Some words just connect with an era, take off as signifiers of everything modern and aspirational. In the early 1930s one such word was stratosphere. The first stratospheric flight was achieved in 1931 when Auguste Piccard and Charles Knipfer ascended in a balloon from Augsburg, Germany, reaching a height of over fifty-one thousand feet in a seventeen hour flight. By 1934 the word had entered the culture in a big way. That year Monogram released Lost in the Stratosphere starring Jimmy Cagney’s brother William, animation pioneers Van Beuren Studios released Cubby’s Stratosphere Flight and the Zenith radio company called their newest model the Zenith Stratosphere. That year also saw band leader Jimmie Lunceford, newly appointed as successor to Duke Ellington and Cab Calloway at the Cotton Club, release this catchy swing number of the same name evoking the Streamline Moderne spirit of the times.
‘You’re every thought, you’re every thing/You’re every song I ever sing…’ Aspiring to the stratosphere wasn’t just confined to technology. Hearts were ready to ascend to the heavens too. In song at least, love had to be stratospheric or not at all. Probably best known for this crackerjack Debbie Reynolds-fronted all-girl version in Singin’ in the Rain All I Do Is Dream of You was originally written by Nacio Herb Brown and Arthur Freed (not uncoincidentally producer of Singin’ in the Rain) for Joan Crawford vehicle Sadie McKee. Gene Raymond sings it, almost to himself, strumming his ukulele while Joan leans over him, all sexy in her pyjamas. There’s a tired-but-happy bedroom intimacy to it, even if this is after the Hays Code so they can’t be seen in bed together. Still there’s that slow kiss and his deeply-felt ‘yeah’. As she gazes at him from the bed somehow we know the song has been a post-Code coded message to the audience that this couple will get what’s embodied in the music; the dream-high of post-coital bliss.
‘Beautiful music, dangerous rhythm…’ If the ecstatic was the heartbeat of the times, an escape from the grim realities of the Depression, then dance was its prime portal, with Fred and Ginger its Dionysian ideal. (They’d shot to fame the previous year in Flying Down to Rio with the sublimely stratospheric image of all those chorus girls dancing on bi-plane wings). From 1934’s The Gay Divorcee, The Continental invokes the sexual allure of a sophisticated Neverland, a Europe made entirely of moonlight and style. The first winner of a Best Song Oscar (don’t let that put you off), it was a massive hit that year spawning numerous other versions, including Leo Reisman and Lud Gluskin, but all those over-syrupy male voices were no match for Ginger’s original. Effortless, flirtatious, building up to that moment when Fred can’t take it any more and whisks her inside in a flourish of ecstatic dance. Did someone say sex? ‘There’s a rhythm in your heart and soul/A certain rhythm that you can’t control/And you will do the continental all the time.’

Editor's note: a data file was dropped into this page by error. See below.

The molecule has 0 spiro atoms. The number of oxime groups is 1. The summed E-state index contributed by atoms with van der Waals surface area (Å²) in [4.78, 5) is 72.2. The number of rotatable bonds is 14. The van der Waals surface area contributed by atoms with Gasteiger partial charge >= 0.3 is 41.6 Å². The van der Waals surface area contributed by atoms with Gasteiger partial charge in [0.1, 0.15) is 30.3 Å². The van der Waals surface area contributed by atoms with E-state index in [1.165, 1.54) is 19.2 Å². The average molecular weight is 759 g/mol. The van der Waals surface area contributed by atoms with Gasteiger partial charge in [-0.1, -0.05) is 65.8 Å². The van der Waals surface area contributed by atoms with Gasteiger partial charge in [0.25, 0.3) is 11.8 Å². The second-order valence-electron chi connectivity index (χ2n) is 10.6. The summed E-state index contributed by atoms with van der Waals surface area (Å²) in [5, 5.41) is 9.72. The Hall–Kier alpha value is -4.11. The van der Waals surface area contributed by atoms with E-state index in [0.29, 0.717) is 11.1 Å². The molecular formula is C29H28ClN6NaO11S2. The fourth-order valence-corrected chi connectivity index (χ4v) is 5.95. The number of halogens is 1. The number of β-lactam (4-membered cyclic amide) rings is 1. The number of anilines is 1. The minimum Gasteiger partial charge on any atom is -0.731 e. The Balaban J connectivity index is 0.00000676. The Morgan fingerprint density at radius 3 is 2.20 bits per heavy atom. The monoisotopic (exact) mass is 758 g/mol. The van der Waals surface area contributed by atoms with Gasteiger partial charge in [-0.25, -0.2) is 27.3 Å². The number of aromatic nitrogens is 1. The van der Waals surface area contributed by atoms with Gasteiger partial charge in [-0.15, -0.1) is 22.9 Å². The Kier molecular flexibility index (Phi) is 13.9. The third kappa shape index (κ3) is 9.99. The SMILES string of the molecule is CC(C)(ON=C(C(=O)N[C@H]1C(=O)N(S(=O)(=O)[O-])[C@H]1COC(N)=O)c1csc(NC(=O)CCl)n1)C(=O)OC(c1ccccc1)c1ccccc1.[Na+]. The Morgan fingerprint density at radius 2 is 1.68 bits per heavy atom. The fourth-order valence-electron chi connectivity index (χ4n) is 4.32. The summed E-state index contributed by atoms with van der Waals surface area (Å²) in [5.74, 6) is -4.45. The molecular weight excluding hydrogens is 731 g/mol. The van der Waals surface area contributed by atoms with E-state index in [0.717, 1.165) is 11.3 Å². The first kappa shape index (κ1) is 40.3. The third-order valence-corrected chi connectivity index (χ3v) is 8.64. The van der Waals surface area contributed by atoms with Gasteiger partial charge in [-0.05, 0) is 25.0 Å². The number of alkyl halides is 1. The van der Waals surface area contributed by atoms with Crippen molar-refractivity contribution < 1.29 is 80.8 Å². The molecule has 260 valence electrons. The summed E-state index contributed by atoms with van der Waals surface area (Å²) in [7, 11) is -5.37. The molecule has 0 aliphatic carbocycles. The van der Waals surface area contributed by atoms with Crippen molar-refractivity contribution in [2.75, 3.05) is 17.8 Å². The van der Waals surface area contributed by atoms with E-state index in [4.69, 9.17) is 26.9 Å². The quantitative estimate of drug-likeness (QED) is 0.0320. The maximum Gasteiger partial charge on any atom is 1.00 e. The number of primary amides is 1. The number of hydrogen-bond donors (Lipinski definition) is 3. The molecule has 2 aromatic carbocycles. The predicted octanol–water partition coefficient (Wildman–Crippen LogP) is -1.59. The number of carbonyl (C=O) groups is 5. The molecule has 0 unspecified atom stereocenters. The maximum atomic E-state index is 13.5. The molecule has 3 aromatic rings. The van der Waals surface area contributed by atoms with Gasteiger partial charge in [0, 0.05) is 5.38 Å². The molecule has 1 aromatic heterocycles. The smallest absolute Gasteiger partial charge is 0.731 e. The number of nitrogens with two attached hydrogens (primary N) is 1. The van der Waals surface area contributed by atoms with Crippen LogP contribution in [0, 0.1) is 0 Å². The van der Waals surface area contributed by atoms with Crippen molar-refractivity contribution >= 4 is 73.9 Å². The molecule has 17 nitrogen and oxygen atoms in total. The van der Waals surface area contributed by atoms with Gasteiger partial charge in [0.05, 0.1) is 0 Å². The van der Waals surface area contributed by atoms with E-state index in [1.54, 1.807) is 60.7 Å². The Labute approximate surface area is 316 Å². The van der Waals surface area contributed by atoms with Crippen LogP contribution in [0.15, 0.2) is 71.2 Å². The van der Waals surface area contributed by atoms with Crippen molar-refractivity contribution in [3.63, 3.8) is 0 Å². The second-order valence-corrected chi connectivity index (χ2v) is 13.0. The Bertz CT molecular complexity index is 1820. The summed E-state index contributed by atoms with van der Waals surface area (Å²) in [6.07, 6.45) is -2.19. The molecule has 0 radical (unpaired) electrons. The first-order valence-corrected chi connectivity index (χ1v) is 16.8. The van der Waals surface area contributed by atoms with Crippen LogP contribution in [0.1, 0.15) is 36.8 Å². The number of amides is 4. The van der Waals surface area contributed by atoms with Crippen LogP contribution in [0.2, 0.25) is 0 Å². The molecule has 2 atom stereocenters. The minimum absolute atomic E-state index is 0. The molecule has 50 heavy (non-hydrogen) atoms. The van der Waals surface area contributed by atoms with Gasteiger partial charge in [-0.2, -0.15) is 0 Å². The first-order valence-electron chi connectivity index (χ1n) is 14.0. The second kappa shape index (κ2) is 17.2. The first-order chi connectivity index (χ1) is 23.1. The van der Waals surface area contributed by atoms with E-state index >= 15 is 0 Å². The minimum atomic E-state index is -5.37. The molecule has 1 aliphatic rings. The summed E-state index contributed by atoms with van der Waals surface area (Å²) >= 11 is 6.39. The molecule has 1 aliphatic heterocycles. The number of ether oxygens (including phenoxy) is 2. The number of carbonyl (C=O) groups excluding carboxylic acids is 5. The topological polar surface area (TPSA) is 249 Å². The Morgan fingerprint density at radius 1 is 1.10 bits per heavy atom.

‘I’m living in a kind of daydream/I’m happy as a king/And foolish though it may seem/To me that’s everything…’ Of course sex (and dance) weren’t the era’s only forms of music-related high. If the promise of sex was the subtext, it often came enveloped in a romantic yearning so pure physical contact seemed almost secondary to the sweet bliss of anticipation. From that lovely piano intro onwards, The Very Thought of You embodies this dream-longing. Just the idea of her inspires a reverie so sublime the universe is permeated with her presence. Beyond the stratosphere, even, the stars become her eyes. The music is drowsy and sweet, makes you close your eyes and sway. In the process it does that thing only music can do, really, takes something as ineffable as longing/desire/absence, and gives it form. Even if this ecstatic communion isn’t real, there’s always the music. The interplay between the piano and the brass has the lovely inevitability of lovers’ encircling each other. Then Al’s voice comes in and the seduction is complete.
‘Lord, I’m ‘on get me a good girl/Or jump overboard an drown…’ It wasn’t all art-deco sex and aspirational yearning in 1934, though. The blues was still on the ground, light-fingered and dog-tired in the delta silt. Recorded in Chicago, March 23, 1934 Mississippi River Blues is all about losing that girl and the loneliness of the big river. Or maybe it’s more than that. Maybe she’s died, this good girl, gone to ‘that other side’ and the river, ‘so long, deep and wide’, is like the river Styx that separates the living from the dead. It works either way. She’s gone and he can’t get to her and all he wants to do is die. Like the best blues songs it’s mood-struck, a captured state of mind that makes time stop while its playing, your time and his, evoking a sorrow still as felt now as it was eighty years ago, borne along on that fabulous guitar, each note sharp and clear, ringing out into the sky, repeating like river-boat bells in the night, like waves on the Mississippi shore.